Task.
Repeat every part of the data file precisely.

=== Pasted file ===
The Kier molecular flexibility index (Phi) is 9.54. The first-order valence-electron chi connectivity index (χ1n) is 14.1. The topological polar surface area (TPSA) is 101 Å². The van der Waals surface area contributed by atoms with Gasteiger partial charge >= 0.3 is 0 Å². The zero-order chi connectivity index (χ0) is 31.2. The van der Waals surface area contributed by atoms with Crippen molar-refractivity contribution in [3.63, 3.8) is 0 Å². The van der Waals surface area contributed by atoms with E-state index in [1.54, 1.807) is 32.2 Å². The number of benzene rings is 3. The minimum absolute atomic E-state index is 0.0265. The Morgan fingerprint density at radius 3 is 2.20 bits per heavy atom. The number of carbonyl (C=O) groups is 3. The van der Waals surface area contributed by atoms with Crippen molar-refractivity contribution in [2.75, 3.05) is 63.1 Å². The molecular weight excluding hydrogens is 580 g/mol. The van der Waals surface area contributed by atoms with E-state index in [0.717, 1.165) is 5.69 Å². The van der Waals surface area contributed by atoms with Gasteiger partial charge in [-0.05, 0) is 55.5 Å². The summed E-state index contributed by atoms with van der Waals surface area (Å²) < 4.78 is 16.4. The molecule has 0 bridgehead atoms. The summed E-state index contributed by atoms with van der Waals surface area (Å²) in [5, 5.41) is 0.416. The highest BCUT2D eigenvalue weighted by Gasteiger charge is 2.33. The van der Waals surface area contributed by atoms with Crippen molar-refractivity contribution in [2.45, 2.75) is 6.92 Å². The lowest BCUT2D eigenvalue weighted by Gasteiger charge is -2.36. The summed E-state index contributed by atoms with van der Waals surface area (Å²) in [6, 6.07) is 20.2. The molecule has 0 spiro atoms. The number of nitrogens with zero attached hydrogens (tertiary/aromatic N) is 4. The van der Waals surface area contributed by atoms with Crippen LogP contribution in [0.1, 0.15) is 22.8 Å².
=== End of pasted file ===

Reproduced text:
The Kier molecular flexibility index (Phi) is 9.54. The first-order valence-electron chi connectivity index (χ1n) is 14.1. The topological polar surface area (TPSA) is 101 Å². The van der Waals surface area contributed by atoms with Gasteiger partial charge >= 0.3 is 0 Å². The zero-order chi connectivity index (χ0) is 31.2. The van der Waals surface area contributed by atoms with Crippen molar-refractivity contribution in [3.63, 3.8) is 0 Å². The van der Waals surface area contributed by atoms with E-state index in [1.54, 1.807) is 32.2 Å². The number of benzene rings is 3. The minimum absolute atomic E-state index is 0.0265. The Morgan fingerprint density at radius 3 is 2.20 bits per heavy atom. The number of carbonyl (C=O) groups is 3. The van der Waals surface area contributed by atoms with Crippen molar-refractivity contribution in [2.75, 3.05) is 63.1 Å². The molecular weight excluding hydrogens is 580 g/mol. The van der Waals surface area contributed by atoms with E-state index in [0.717, 1.165) is 5.69 Å². The van der Waals surface area contributed by atoms with Gasteiger partial charge in [-0.05, 0) is 55.5 Å². The summed E-state index contributed by atoms with van der Waals surface area (Å²) < 4.78 is 16.4. The molecule has 0 bridgehead atoms. The summed E-state index contributed by atoms with van der Waals surface area (Å²) in [5, 5.41) is 0.416. The highest BCUT2D eigenvalue weighted by Gasteiger charge is 2.33. The van der Waals surface area contributed by atoms with Crippen molar-refractivity contribution in [2.45, 2.75) is 6.92 Å². The lowest BCUT2D eigenvalue weighted by Gasteiger charge is -2.36. The summed E-state index contributed by atoms with van der Waals surface area (Å²) in [6, 6.07) is 20.2. The molecule has 0 spiro atoms. The number of nitrogens with zero attached hydrogens (tertiary/aromatic N) is 4. The van der Waals surface area contributed by atoms with Crippen LogP contribution in [0.1, 0.15) is 22.8 Å².